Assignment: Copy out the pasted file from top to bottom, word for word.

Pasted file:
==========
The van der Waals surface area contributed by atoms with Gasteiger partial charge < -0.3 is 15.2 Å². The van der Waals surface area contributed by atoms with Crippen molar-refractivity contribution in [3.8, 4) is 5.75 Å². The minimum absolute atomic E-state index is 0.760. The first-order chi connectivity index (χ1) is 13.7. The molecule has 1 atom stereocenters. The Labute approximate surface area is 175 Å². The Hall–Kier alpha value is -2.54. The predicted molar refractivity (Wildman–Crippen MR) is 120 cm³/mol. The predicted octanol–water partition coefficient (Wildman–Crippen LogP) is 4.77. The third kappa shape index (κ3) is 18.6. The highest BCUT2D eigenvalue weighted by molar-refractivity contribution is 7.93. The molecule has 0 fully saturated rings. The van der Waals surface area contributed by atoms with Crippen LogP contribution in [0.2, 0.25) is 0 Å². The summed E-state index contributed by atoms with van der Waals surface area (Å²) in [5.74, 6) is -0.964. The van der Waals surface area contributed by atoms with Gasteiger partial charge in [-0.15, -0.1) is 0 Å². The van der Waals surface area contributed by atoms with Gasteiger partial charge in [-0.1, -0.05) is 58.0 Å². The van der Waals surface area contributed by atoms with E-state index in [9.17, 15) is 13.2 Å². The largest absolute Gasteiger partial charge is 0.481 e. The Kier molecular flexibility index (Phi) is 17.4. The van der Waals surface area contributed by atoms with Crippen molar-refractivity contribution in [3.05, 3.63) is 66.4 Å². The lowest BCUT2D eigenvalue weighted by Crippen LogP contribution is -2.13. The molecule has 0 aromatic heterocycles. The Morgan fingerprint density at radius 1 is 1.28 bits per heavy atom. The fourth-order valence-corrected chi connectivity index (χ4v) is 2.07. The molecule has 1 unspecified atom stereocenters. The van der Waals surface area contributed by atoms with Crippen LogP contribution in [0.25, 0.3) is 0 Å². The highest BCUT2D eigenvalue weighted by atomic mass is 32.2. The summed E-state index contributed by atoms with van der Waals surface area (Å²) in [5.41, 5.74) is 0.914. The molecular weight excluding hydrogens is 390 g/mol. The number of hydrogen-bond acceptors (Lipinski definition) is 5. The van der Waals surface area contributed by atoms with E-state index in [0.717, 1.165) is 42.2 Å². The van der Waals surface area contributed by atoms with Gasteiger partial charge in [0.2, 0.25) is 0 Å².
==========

The van der Waals surface area contributed by atoms with Gasteiger partial charge < -0.3 is 15.2 Å². The van der Waals surface area contributed by atoms with Crippen molar-refractivity contribution in [3.8, 4) is 5.75 Å². The minimum absolute atomic E-state index is 0.760. The first-order chi connectivity index (χ1) is 13.7. The molecule has 1 atom stereocenters. The Labute approximate surface area is 175 Å². The Hall–Kier alpha value is -2.54. The predicted molar refractivity (Wildman–Crippen MR) is 120 cm³/mol. The predicted octanol–water partition coefficient (Wildman–Crippen LogP) is 4.77. The third kappa shape index (κ3) is 18.6. The highest BCUT2D eigenvalue weighted by molar-refractivity contribution is 7.93. The molecule has 0 fully saturated rings. The van der Waals surface area contributed by atoms with Crippen LogP contribution in [0.2, 0.25) is 0 Å². The summed E-state index contributed by atoms with van der Waals surface area (Å²) in [5.74, 6) is -0.964. The van der Waals surface area contributed by atoms with Gasteiger partial charge in [-0.15, -0.1) is 0 Å². The van der Waals surface area contributed by atoms with Gasteiger partial charge in [-0.1, -0.05) is 58.0 Å². The van der Waals surface area contributed by atoms with E-state index in [9.17, 15) is 13.2 Å². The largest absolute Gasteiger partial charge is 0.481 e. The Kier molecular flexibility index (Phi) is 17.4. The van der Waals surface area contributed by atoms with Crippen molar-refractivity contribution in [3.05, 3.63) is 66.4 Å². The lowest BCUT2D eigenvalue weighted by Crippen LogP contribution is -2.13. The molecule has 0 aromatic heterocycles. The Morgan fingerprint density at radius 1 is 1.28 bits per heavy atom. The fourth-order valence-corrected chi connectivity index (χ4v) is 2.07. The molecule has 1 unspecified atom stereocenters. The van der Waals surface area contributed by atoms with Crippen LogP contribution in [0.25, 0.3) is 0 Å². The highest BCUT2D eigenvalue weighted by atomic mass is 32.2. The summed E-state index contributed by atoms with van der Waals surface area (Å²) in [5.41, 5.74) is 0.914. The molecular weight excluding hydrogens is 390 g/mol. The number of hydrogen-bond acceptors (Lipinski definition) is 5. The van der Waals surface area contributed by atoms with E-state index in [0.717, 1.165) is 42.2 Å². The van der Waals surface area contributed by atoms with Gasteiger partial charge in [0.2, 0.25) is 0 Å².